A few weeks later, I came home for dinner to an ambulance in the driveway. I feared Momma might be dead, and for a split-second, I wanted to run. I didn’t know where I’d go; I was just afraid to find out what was happening inside. But the door was open and I could see people in the living room—they looked like firemen—at the couch, talking to Momma. I started to walk toward the door, but Aunt Heather saw me and quickly gathered me on the porch, so I couldn’t hear or see what was happening inside.
“Your momma’s sick,” she explained again. “She needs more help than I can give. She’s going to the hospital.”
“What’s wrong? Does she need an operation?” Momma had told me that people went to hospitals for surgery and to die.
“It’s not like that. She doesn’t need an operation. It’s like I told you with the soldiers.” I could see she was struggling to find words to help me. She finally put her right hand to her chest. “It’s her heart. She’s sad. But not a regular sad. This is a sad that won’t go away. It’s so big she can’t feel anything else. There are doctors that can try to help her at the hospital.”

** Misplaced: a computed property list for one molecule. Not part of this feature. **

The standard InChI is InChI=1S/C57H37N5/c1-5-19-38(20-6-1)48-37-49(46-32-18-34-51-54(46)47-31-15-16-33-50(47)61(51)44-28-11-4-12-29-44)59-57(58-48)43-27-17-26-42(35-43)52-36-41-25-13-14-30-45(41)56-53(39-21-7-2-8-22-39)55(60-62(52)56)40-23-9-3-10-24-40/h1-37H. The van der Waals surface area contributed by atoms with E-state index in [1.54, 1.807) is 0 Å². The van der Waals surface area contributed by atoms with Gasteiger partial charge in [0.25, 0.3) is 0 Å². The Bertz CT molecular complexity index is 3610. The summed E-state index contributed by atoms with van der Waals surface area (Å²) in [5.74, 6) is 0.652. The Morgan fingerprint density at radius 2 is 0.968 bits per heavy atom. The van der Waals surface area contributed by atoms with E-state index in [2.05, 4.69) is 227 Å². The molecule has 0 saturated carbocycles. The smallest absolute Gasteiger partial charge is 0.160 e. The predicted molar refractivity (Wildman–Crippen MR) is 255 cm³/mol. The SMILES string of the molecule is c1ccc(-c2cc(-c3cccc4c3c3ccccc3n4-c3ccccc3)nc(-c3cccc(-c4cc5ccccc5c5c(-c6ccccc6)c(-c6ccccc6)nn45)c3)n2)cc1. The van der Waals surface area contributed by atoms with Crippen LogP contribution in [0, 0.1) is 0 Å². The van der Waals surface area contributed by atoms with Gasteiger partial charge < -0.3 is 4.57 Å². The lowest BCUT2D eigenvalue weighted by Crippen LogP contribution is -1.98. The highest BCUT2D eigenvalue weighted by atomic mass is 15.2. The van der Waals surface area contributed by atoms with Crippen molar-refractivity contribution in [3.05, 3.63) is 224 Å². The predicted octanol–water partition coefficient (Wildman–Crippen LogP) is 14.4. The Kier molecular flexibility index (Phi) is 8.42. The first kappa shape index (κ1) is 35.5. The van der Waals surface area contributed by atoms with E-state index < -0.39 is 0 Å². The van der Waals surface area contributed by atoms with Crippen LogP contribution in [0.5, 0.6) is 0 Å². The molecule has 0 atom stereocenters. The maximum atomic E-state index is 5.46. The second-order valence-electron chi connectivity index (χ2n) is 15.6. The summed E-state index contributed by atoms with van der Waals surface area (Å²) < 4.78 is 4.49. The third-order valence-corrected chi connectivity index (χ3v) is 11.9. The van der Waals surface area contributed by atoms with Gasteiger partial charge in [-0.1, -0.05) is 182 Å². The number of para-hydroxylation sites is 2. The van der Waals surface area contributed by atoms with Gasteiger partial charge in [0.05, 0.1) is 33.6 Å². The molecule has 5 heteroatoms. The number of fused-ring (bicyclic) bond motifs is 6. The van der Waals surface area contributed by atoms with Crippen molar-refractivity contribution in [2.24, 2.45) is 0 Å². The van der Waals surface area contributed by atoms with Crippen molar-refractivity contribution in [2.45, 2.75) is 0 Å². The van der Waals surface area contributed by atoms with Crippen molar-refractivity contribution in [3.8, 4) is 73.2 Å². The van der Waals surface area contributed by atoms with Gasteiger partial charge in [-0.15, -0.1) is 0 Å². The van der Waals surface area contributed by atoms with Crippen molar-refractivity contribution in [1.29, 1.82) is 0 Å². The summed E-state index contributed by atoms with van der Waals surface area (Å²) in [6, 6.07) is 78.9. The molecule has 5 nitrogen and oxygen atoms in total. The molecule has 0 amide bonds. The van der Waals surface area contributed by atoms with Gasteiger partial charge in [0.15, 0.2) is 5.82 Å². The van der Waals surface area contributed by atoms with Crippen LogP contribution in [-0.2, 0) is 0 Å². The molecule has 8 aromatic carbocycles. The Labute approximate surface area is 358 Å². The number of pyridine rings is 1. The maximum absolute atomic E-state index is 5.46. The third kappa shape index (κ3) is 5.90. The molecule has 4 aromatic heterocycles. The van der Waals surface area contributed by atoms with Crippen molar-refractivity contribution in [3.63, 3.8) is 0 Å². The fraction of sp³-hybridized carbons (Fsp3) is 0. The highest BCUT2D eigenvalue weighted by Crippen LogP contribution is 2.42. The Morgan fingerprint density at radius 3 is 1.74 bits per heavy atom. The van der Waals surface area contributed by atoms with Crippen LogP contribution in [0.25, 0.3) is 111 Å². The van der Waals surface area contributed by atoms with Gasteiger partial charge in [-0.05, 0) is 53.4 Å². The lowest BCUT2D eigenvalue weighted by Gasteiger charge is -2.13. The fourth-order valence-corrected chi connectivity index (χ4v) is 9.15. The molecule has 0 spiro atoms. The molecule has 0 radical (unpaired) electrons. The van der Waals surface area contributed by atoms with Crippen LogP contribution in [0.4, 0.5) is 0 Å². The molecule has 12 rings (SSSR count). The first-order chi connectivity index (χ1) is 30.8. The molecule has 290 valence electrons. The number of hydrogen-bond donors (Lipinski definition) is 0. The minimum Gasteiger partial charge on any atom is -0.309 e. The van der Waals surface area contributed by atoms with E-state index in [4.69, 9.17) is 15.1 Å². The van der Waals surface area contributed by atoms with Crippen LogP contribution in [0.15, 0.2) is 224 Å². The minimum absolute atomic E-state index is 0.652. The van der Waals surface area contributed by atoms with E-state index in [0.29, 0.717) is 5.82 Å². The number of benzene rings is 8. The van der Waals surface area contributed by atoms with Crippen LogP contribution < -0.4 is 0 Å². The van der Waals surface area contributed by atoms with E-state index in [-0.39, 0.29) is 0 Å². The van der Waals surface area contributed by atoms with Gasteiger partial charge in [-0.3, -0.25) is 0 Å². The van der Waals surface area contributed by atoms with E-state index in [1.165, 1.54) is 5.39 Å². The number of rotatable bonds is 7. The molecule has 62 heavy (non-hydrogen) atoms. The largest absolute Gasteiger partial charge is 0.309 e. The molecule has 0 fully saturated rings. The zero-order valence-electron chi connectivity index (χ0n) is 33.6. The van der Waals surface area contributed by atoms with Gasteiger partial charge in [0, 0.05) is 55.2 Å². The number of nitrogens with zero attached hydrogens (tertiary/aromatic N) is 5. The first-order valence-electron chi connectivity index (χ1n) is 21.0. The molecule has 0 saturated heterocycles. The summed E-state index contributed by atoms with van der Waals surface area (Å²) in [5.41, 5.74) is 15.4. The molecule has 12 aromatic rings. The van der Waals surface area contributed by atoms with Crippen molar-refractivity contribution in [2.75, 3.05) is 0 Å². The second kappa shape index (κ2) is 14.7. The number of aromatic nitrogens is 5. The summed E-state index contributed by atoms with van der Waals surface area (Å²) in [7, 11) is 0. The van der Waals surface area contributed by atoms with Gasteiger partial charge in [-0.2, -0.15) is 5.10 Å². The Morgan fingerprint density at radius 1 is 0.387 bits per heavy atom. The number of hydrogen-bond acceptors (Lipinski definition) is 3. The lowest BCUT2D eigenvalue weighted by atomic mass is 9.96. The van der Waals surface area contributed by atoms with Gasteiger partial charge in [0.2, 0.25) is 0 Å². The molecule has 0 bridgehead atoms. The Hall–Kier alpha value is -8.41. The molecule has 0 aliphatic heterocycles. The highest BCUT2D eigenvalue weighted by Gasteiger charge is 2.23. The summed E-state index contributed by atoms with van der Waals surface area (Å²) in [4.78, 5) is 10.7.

The ambulance drivers had moved my mom to a stretcher, and they were coming our way. Her eyes were beyond the stare. Her eyes were almost totally empty. I could tell she didn’t see me. I didn’t know if I should say something, or try to touch her. She was out the door before I could decide.
The ambulance doors slammed and they quickly drove off.